If you’re charged with a marijuana offense in Tennessee, you could face fines and jail time. Call Maryville criminal defense lawyers Shepherd & Long, P.C today.Five different states recently passed measures to legalize marijuana for recreational and/or medical use. This brings the total number of states that have reduced fines and penalties (or eliminated them outright) for the purchase and use of marijuana to 16.

Tennessee wasn’t one of those states. Marijuana is still illegal here. Thus, the questions remain: what happens if you’re caught buying or selling marijuana here, and where can you turn to get help?

How illegal is that joint?

Very illegal; this is one of the few states that doesn’t even have medical marijuana as an option, let alone recreational marijuana.

That said, the penalties aren’t as harsh as they would be for, say, heroin. All drugs in the United States are divided into “Schedules,” which detail the severity and control of a particular substance. For example, Schedule I drugs include heroin, cocaine, and most opioids. In the state of Tennessee, marijuana is the lowest ranked as Schedule VI. The consequences for selling and trafficking marijuana are, of course, more severe than for possession, but you could still find yourself in serious trouble over your evening toke.

Using versus selling marijuana

A wide range of possible charges may be levied against you for the illegal use of marijuana in Tennessee, ranging from misdemeanor fines to 30 years in prison. It all depends on how you have interacted with the drug, and what a prosecutor is able to prove with regards to your intent in a court of law.

For using marijuana, you could face the following charges:

  • Possession. Simple possession is considered half an ounce on your person or private property, and it is the mildest of the charges. It also means your intent is simply to use the drug, rather than to sell or produce more of it. Considered a Class A Misdemeanor in Tennessee, you could be looking at up to a year in jail or $2,500 in fines, especially if it is only your first offense.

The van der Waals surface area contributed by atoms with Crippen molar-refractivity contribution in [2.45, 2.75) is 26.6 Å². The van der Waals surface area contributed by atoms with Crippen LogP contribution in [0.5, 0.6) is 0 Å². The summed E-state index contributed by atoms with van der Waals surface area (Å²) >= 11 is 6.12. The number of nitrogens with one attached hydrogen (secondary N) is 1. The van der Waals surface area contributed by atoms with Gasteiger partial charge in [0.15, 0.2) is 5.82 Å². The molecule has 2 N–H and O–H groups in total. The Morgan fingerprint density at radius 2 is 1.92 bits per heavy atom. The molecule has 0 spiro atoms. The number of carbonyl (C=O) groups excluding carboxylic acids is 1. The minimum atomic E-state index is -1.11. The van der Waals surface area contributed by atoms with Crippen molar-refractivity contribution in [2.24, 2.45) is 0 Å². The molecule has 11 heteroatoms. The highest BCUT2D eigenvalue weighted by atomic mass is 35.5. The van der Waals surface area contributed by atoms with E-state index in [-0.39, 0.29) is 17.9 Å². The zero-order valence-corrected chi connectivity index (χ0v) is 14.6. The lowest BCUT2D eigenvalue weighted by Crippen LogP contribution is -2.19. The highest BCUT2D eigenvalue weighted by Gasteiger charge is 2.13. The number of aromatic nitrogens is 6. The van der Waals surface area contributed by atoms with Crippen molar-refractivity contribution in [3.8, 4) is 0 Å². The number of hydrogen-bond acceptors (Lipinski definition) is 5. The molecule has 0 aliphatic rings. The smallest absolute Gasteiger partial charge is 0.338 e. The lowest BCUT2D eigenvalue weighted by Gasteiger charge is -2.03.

• Felony possession. As is suggested in the name, this is when the possession of the drug reaches the level of a felony – e.g., anything above half an ounce. The quantity of marijuana greatly affects the severity of the charges brought against you, as does the number of previous offenses, along with whether or not the product has been brought across state lines (making your case federal). So if you have been caught with a large quantity of marijuana, especially more than once, you could possibly face up to 30 years in prison.

The more severe of these offenses come under the umbrella of “trafficking,” and the outcome is not as cut-and-dry. Selling can refer to anything from supplying your friend with an eighth to participation in a drug ring that crosses state lines. Intent to distribute may bring those fines up to $200,000 and prison time up to 60 years. The higher the quantity and the more organized the sales, the more severe the charges. This means that even as a “local” dealer, you could catch serious heat, both in the form of a longer prison sentence and much higher fines than for simple possession.

Whether you are accused of using or selling marijuana, a drug conviction can ruin your life. Even aside from the legal consequences, collateral issues can still cause serious trouble, from making it harder to find a job to losing your right to vote (in the case of felony charges).

To protect your rights following an accusation of drug use or trafficking, you will need a qualified lawyer. If you or someone you know is facing a drug crime conviction, please don’t hesitate to contact Maryville drug defense lawyers Shepherd & Long, P.C for the representation and justice you deserve. Call us at 865.982.8060 or contact us today.